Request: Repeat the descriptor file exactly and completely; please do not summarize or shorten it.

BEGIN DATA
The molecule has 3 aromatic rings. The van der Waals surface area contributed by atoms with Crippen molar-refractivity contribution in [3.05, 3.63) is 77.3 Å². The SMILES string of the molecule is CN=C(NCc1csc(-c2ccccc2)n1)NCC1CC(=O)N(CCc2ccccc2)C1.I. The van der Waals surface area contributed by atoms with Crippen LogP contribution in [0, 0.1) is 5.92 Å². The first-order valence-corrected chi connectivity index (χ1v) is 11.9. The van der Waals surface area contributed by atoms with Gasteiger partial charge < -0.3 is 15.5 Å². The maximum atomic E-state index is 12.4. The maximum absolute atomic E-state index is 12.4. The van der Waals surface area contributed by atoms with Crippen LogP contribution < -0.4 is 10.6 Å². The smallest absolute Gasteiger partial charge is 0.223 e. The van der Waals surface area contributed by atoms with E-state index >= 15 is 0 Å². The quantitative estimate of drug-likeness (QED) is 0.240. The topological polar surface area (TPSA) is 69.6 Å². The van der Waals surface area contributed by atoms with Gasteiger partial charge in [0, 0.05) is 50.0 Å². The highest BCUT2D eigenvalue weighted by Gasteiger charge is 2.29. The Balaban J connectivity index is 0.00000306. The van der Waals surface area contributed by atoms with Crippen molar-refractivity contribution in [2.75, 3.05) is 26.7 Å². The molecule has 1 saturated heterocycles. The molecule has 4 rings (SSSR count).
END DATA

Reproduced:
The molecule has 3 aromatic rings. The van der Waals surface area contributed by atoms with Crippen molar-refractivity contribution in [3.05, 3.63) is 77.3 Å². The SMILES string of the molecule is CN=C(NCc1csc(-c2ccccc2)n1)NCC1CC(=O)N(CCc2ccccc2)C1.I. The van der Waals surface area contributed by atoms with Crippen LogP contribution in [0, 0.1) is 5.92 Å². The first-order valence-corrected chi connectivity index (χ1v) is 11.9. The van der Waals surface area contributed by atoms with Gasteiger partial charge < -0.3 is 15.5 Å². The maximum atomic E-state index is 12.4. The maximum absolute atomic E-state index is 12.4. The van der Waals surface area contributed by atoms with Crippen LogP contribution < -0.4 is 10.6 Å². The smallest absolute Gasteiger partial charge is 0.223 e. The van der Waals surface area contributed by atoms with E-state index >= 15 is 0 Å². The quantitative estimate of drug-likeness (QED) is 0.240. The topological polar surface area (TPSA) is 69.6 Å². The van der Waals surface area contributed by atoms with Gasteiger partial charge in [0, 0.05) is 50.0 Å². The highest BCUT2D eigenvalue weighted by Gasteiger charge is 2.29. The Balaban J connectivity index is 0.00000306. The van der Waals surface area contributed by atoms with Crippen molar-refractivity contribution in [2.75, 3.05) is 26.7 Å². The molecule has 1 saturated heterocycles. The molecule has 4 rings (SSSR count).